Over the past few years, I’ve really gone back to the 90’s and rediscovered a ton of bands that I liked but never truly listened to. One of those bands is Jawbreaker. When I first heard them I was already sort of done with the new wave of punk that came through. Little did I know what an impact a few of them would have on me as I got older. Jawbreaker has become one of my favorite bands from that time. Their albums, especially 24 Hour Revenge Therapy and Dear You have been in constant rotation for some time now with me. If you haven’t yet had the chance to watch their documentary, Don’t Break Down, I highly recommend it. One of the coolest things the band has done since their return in 2017, after many years away, happened on January 31st, 2019, Jawbreaker returned to play 924 Gilman St for the first time in 25 years! The show was a surprise, announced just one day prior. The band has a very interesting story about the venue which, if you watch the documentary, it explains it. Anyways, here’s the show in full and it’s awesome. This is definitely a show I wish I could have been at.
There are always certain songs on albums that stand out. Obviously some more than others. When you put on an album, and it hits you, that moment of clarity just feels so warm and inviting. Every time I put on the Jawbreaker album, 24 Hour Revenge Therapy, I find something else to love about it even more. Lately, the song “Ache” has really been a go to song for me when I put that album on. It’s such a great song and as a deep cut on the album, it’s truly a standout. Both musically and lyrically, it’s a great example of the dynamic depth of what Jawbreaker is so good at.
I love music documentaries. There is something truly great about getting to find out things about bands you love and band’s you haven’t heard of. The idea of breaking down the mystique at times can be a little unsettling because you don’t want to be let down but, when you get someone in the band to open up just a little, you begin to experience the band on a whole different level. The best part is after you are done watching the documentary, the appreciation that it leaves you with often tends to inspire and push you to create. Recently, I finally saw the long awaited documentary on Jawbreaker and its was pretty fantastic.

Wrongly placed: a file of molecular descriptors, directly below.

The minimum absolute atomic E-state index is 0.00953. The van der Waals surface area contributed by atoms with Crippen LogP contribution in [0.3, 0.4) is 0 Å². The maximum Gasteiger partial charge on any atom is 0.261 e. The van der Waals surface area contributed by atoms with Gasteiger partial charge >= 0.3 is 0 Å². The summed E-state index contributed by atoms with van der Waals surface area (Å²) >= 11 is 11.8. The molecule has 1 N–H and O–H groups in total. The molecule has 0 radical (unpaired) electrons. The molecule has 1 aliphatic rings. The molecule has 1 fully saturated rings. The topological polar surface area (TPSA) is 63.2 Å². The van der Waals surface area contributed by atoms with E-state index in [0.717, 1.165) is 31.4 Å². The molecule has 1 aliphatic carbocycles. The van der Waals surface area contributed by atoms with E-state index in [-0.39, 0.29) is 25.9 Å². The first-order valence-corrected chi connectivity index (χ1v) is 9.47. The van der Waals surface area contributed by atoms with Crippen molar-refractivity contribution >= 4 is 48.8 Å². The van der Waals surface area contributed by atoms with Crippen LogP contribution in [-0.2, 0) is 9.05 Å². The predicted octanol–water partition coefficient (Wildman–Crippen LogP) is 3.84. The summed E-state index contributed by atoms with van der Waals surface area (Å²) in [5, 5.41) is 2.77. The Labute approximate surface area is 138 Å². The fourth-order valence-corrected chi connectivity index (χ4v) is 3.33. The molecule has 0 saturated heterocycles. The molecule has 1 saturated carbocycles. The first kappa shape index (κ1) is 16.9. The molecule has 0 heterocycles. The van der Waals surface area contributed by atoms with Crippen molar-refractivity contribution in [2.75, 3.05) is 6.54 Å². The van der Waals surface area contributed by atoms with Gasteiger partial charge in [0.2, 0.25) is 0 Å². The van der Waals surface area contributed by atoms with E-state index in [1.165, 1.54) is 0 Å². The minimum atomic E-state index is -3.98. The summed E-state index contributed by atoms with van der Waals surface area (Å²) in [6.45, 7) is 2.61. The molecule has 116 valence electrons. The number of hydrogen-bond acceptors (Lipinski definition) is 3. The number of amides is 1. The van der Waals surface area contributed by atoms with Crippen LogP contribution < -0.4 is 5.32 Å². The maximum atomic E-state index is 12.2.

Don’t Break Down is the story of Jawbreaker’s rise and fall and rise (well more like a re-emergence) again. This doc is quite interesting as it was originally set up around the idea of the three band members (Blake Schwarzenbach, Chris Bauermeister, and Adam Pfahler) coming back together at a studio to listen back to their records and reminisce a bit. What we get though is a somewhat deep look into the tensions and talents that made Jawbreaker great, but also tore them apart.
I don’t want to give anything away because this is quite a very interesting documentary to watch. The doc shows and gets into the beginnings of the band and most of the bands history. The interviews with the members (and others including friends and industry folks) are quite fascinating, as they delve into the history of the band and start to come out of their shells a bit. Something else happens to the viewer while watching this, you start to really wonder why Jawbreaker wasn’t one of the biggest bands in scene at the time. They had (and still do) the talent, songs, show, and passion for this, it’s just a shame that it all went the way it did.
I’ve watched Don’t Break Down a few times now and have found it engaging each time. You get a bit of a peek into the songwriting and how they created their records, also you get a pretty big glimpse into the band drama and tension, and the ending, is pretty damn great. One of the biggest things about Don’t Break Down is that much of the mystery of the band remains and that curtain is never drawn back.
Jawbreaker Don’t Break Down is available to stream on Amazon Prime!!